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Hong Kong housing

Wild dogs, snakes and threats – all in a day’s work for Hong Kong officials tackling land use violations

Authorities have for years struggled to deal with overwhelming number of cases related to lease violations and illegal occupation of vacant public land

PUBLISHED : Friday, 15 June, 2018, 7:02am
UPDATED : Friday, 15 June, 2018, 9:16am

Poisonous snakes, verbal threats and packs of wild dogs – these are just some of the obstacles that frontline government officials have had to deal with when tackling cases of illegal occupation of public land and land lease violations in Hong Kong.

To step up enforcement, the Lands Department said it would set up a special duties task force, similar to the police’s crime squad, this year with additional manpower of 60 officials to target more serious violations.

The department highlighted one typical case of 17 illegal structures built on a plot of 9,800 square metres of private agricultural land in Kai Leng village in Fanling, which ran for seven years.

“Often it gets difficult when it involves large plots of land in rural, hidden areas, checking old records to see if they violate the leases and trying to track down different landlords,” Joe Lo Hok-wing, a senior land executive in the North District Lands Office, said.

In some cases, permitted structures such as those for storing farming equipment would be expanded and converted into subdivided flats, but in others, luxury villas and converted container homes were built – all of which are illegal on private agricultural land.

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In the case highlighted by the department, two groups of owners leased out the 17 unauthorised structures to 27 households, including new immigrants, single-parent families and the elderly. Some were living in 100 sq ft rooms in shoddily built concrete houses, with corrugated roofing sheets.

“We spend a lot of time explaining to the occupants that it’s illegal, and there is a lot of back and forth liaising,” he said.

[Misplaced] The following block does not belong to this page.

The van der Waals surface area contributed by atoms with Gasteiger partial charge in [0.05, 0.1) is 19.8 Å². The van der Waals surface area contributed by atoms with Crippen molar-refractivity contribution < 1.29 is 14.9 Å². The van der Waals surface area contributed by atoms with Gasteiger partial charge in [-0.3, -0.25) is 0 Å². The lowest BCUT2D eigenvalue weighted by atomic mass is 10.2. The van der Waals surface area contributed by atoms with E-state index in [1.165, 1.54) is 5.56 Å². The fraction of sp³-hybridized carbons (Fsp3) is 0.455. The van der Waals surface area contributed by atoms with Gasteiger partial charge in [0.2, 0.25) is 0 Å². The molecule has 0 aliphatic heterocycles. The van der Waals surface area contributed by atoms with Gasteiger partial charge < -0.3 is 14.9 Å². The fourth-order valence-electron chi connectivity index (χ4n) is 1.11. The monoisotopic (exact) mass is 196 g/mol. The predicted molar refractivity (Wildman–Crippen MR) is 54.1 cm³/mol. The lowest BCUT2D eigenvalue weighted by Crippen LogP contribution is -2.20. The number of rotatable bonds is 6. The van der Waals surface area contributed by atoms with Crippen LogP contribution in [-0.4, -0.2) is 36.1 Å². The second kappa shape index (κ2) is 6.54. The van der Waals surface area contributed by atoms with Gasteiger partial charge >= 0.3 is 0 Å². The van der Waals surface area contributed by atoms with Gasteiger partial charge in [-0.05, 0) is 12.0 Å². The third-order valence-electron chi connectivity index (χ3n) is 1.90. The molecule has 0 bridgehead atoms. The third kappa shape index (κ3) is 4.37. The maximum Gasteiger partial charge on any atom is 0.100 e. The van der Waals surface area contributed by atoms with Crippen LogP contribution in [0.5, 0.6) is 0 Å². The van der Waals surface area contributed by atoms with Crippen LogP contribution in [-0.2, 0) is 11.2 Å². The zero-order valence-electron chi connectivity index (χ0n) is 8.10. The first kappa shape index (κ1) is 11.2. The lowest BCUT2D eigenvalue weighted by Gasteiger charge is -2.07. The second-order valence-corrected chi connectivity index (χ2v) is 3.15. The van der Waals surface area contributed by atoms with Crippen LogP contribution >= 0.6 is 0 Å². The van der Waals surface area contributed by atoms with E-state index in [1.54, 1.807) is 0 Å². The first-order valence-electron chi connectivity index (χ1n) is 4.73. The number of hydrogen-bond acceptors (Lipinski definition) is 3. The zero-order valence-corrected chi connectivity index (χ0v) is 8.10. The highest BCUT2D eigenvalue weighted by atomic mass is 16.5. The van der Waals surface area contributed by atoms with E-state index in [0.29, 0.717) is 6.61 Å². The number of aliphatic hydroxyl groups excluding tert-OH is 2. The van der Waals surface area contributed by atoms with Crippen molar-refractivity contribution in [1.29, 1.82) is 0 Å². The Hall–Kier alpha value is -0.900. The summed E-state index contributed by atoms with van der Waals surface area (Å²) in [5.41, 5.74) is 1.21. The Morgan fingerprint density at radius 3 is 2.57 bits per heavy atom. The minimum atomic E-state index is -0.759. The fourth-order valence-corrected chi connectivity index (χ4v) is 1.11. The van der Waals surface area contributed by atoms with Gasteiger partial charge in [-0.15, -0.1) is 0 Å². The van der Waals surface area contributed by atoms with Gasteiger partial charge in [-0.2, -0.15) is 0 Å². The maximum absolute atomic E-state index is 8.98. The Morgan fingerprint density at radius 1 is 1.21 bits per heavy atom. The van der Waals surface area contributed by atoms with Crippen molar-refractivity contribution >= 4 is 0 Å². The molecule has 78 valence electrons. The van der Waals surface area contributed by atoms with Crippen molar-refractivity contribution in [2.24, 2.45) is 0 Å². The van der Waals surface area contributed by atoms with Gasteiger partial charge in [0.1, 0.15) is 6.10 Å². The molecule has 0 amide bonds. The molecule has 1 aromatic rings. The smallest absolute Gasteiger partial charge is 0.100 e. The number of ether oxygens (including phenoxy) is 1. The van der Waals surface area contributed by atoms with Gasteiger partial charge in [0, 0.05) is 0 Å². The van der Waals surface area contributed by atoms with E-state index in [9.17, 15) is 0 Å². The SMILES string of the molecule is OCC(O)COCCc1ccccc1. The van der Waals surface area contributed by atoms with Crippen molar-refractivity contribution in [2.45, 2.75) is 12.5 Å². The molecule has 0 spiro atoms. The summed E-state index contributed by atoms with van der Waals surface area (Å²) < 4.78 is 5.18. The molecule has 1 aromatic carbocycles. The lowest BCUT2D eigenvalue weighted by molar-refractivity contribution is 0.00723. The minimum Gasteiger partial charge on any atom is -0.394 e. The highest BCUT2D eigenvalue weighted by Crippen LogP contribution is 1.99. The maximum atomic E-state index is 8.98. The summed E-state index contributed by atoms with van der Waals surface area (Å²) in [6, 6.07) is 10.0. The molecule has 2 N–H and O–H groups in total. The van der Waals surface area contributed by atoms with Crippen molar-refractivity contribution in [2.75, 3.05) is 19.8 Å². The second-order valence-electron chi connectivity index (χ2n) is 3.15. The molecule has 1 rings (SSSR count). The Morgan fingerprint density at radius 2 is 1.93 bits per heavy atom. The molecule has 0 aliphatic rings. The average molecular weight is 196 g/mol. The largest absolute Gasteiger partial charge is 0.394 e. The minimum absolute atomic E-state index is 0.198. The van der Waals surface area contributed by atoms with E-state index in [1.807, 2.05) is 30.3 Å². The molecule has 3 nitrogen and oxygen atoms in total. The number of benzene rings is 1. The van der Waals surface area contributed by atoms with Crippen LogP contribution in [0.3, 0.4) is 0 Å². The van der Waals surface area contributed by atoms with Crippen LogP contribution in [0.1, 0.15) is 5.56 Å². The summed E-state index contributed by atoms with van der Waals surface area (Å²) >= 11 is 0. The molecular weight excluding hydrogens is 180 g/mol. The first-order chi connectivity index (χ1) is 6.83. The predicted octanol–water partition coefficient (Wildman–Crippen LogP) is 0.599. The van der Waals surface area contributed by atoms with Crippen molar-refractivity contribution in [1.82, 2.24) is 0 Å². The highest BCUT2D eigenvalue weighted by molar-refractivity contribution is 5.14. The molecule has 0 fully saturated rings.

Tenants often get emotional and things can escalate while officials carry out their work, which is why they request that police be standing by during their clear-out operations.

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“Frontline officers face a lot of resistance, especially from those who insist they are victims. We’ve been cornered by groups of villagers while trying to take down the structures, we’ve received threats, one of our staff was hospitalised after being bitten by a poisonous snake, and we’ve had to face a pack of wild dogs. We’ve had to deal with a lot of things,” Sunny Sum Chung-nam, a principal land executive with the Yuen Long District Lands Office, said.

While authorities say they cannot condone the behaviour, they also try to handle such cases with compassion.

Residents who have been forced out do not receive any compensation, but they will be referred to other government departments or be allowed to stay at temporary transit centres.

For years, the authorities have struggled to deal with an overwhelming number of cases related to land lease violations as well as illegal occupation of vacant public land, especially in the New Territories, where such incidents are rampant.

Over the past three years, the government received an average of about 15,900 new cases related to illegal occupation of public land annually. At the end of last year, 11,696 cases were still being processed.

Officials have also long been criticised for being unable to inspect unauthorised activities, while a lack of manpower to handle such cases also meant they dragged on for years.

The Ombudsman, the public sector watchdog, last year revealed that the Lands Department had allowed a case involving an illegally built private garden complex and expanded village house in the New Territories to drag on for two decades before it took action in 2014.

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A special team, which in 2007 was put in charge of dealing with the backlog of serious cases, said it would be able to finish handling the remaining 2,000 cases in the next two to three years out of its 7,746 total.

The planned special duties task force would prioritise cases that involved large numbers of residents, and posed safety and hygiene risks.

“In the New Territories, which is so vast and rural, lots of people take advantage of the fact that we are short-staffed and occupy illegal land or build unauthorised structures. If we don’t solve this problem, it’ll continue to grow like a tumour,” Sum said.